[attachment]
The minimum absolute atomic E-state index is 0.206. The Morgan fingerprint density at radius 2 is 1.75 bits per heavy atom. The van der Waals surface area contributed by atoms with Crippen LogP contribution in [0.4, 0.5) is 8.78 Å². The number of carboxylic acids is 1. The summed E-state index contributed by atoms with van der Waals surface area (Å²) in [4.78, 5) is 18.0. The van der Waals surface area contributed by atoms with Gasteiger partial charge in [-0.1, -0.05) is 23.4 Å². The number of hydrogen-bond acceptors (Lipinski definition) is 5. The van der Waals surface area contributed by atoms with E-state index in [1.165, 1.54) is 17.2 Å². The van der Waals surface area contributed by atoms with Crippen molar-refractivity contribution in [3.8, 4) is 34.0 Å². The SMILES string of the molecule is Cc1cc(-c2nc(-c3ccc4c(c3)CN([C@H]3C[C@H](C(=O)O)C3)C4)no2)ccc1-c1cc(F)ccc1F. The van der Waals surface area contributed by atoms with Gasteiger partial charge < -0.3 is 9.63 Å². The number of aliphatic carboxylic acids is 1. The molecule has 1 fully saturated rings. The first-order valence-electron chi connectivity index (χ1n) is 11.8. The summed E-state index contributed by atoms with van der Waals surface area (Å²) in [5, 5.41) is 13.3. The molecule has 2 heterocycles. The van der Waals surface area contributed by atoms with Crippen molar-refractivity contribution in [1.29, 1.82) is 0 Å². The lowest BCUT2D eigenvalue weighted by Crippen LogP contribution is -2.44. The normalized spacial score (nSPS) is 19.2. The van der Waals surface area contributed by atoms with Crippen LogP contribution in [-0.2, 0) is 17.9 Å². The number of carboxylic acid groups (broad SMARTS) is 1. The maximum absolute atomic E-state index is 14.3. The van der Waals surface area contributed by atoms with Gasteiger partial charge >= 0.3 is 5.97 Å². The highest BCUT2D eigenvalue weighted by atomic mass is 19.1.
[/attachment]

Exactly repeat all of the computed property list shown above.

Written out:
The minimum absolute atomic E-state index is 0.206. The Morgan fingerprint density at radius 2 is 1.75 bits per heavy atom. The van der Waals surface area contributed by atoms with Crippen LogP contribution in [0.4, 0.5) is 8.78 Å². The number of carboxylic acids is 1. The summed E-state index contributed by atoms with van der Waals surface area (Å²) in [4.78, 5) is 18.0. The van der Waals surface area contributed by atoms with Gasteiger partial charge in [-0.1, -0.05) is 23.4 Å². The number of hydrogen-bond acceptors (Lipinski definition) is 5. The van der Waals surface area contributed by atoms with E-state index in [1.165, 1.54) is 17.2 Å². The van der Waals surface area contributed by atoms with Crippen molar-refractivity contribution in [3.8, 4) is 34.0 Å². The SMILES string of the molecule is Cc1cc(-c2nc(-c3ccc4c(c3)CN([C@H]3C[C@H](C(=O)O)C3)C4)no2)ccc1-c1cc(F)ccc1F. The van der Waals surface area contributed by atoms with Gasteiger partial charge < -0.3 is 9.63 Å². The number of aliphatic carboxylic acids is 1. The molecule has 1 fully saturated rings. The first-order valence-electron chi connectivity index (χ1n) is 11.8. The summed E-state index contributed by atoms with van der Waals surface area (Å²) in [5, 5.41) is 13.3. The molecule has 2 heterocycles. The van der Waals surface area contributed by atoms with Crippen molar-refractivity contribution in [1.29, 1.82) is 0 Å². The lowest BCUT2D eigenvalue weighted by Crippen LogP contribution is -2.44. The normalized spacial score (nSPS) is 19.2. The van der Waals surface area contributed by atoms with Crippen LogP contribution in [-0.2, 0) is 17.9 Å². The number of carboxylic acid groups (broad SMARTS) is 1. The maximum absolute atomic E-state index is 14.3. The van der Waals surface area contributed by atoms with Gasteiger partial charge >= 0.3 is 5.97 Å². The highest BCUT2D eigenvalue weighted by atomic mass is 19.1.